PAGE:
When most Americans think of drones, they think of the government’s targeted killing of Al Qaeda operatives overseas.
Lately, the debate in Washington has been over the killing of Americans, like U.S-born cleric Anwar al-Awlaki, who was taken out by the CIA in September 2011. Pressed on the program by Congress, CIA director nominee John Brennan recently told lawmakers “this administration has not carried out drone strikes inside the United States and has no intention of doing so.”
But despite that pledge, there is every intention to expand the use of so-called mini-drones inside the U.S. Used mostly by local police and first responders, the Federal Aviation Administration has already granted 327 licenses, and it projects as many as 10,000 licensed systems by 2017.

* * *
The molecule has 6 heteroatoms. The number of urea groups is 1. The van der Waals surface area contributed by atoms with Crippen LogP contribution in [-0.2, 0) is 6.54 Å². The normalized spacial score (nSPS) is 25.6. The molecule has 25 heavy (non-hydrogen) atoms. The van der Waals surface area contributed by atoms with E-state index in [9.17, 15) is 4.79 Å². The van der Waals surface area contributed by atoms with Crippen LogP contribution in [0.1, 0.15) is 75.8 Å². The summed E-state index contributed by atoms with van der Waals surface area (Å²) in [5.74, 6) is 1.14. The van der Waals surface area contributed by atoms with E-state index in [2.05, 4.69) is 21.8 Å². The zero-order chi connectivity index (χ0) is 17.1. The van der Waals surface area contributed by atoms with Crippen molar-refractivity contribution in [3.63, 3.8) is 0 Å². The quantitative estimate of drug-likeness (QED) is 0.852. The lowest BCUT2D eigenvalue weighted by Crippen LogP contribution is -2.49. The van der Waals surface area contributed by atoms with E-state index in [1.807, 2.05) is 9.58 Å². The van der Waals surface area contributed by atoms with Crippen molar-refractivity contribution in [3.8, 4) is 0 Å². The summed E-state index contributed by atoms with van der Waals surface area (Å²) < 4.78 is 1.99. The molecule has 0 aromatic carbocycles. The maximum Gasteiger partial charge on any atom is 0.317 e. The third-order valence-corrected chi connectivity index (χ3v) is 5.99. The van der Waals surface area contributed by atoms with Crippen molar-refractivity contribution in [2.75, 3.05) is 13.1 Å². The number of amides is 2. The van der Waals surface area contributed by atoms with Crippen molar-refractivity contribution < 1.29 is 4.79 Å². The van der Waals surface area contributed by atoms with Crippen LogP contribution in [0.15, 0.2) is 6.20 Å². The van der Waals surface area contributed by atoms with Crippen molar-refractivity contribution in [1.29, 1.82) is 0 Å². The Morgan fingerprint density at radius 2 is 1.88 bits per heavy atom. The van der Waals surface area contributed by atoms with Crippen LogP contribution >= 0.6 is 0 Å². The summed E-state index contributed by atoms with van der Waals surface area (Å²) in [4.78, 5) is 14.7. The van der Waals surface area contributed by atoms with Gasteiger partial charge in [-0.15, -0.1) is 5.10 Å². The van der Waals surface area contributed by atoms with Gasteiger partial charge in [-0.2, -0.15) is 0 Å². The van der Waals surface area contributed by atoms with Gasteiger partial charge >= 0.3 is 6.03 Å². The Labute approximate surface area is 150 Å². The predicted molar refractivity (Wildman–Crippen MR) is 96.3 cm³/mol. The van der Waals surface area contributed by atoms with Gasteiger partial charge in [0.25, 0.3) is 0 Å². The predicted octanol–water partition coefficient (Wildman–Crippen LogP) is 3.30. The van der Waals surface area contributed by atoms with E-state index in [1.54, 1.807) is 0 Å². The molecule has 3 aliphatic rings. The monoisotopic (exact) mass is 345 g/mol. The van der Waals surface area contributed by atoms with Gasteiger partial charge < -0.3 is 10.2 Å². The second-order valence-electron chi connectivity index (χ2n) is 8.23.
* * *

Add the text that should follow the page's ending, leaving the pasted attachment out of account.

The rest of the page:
“It’s really just an extra tool in the tool kit for first responders to use, and it’s more affordable than a lot of the manned assets that are out there,” said Gretchen West, executive vice president of the Association for Unmanned Vehicle Systems.
West says most of these drones are small, about 20 pounds or less. They cannot be armed. They cost between $10,000 and $50,000, with typical flight times of about an hour or less.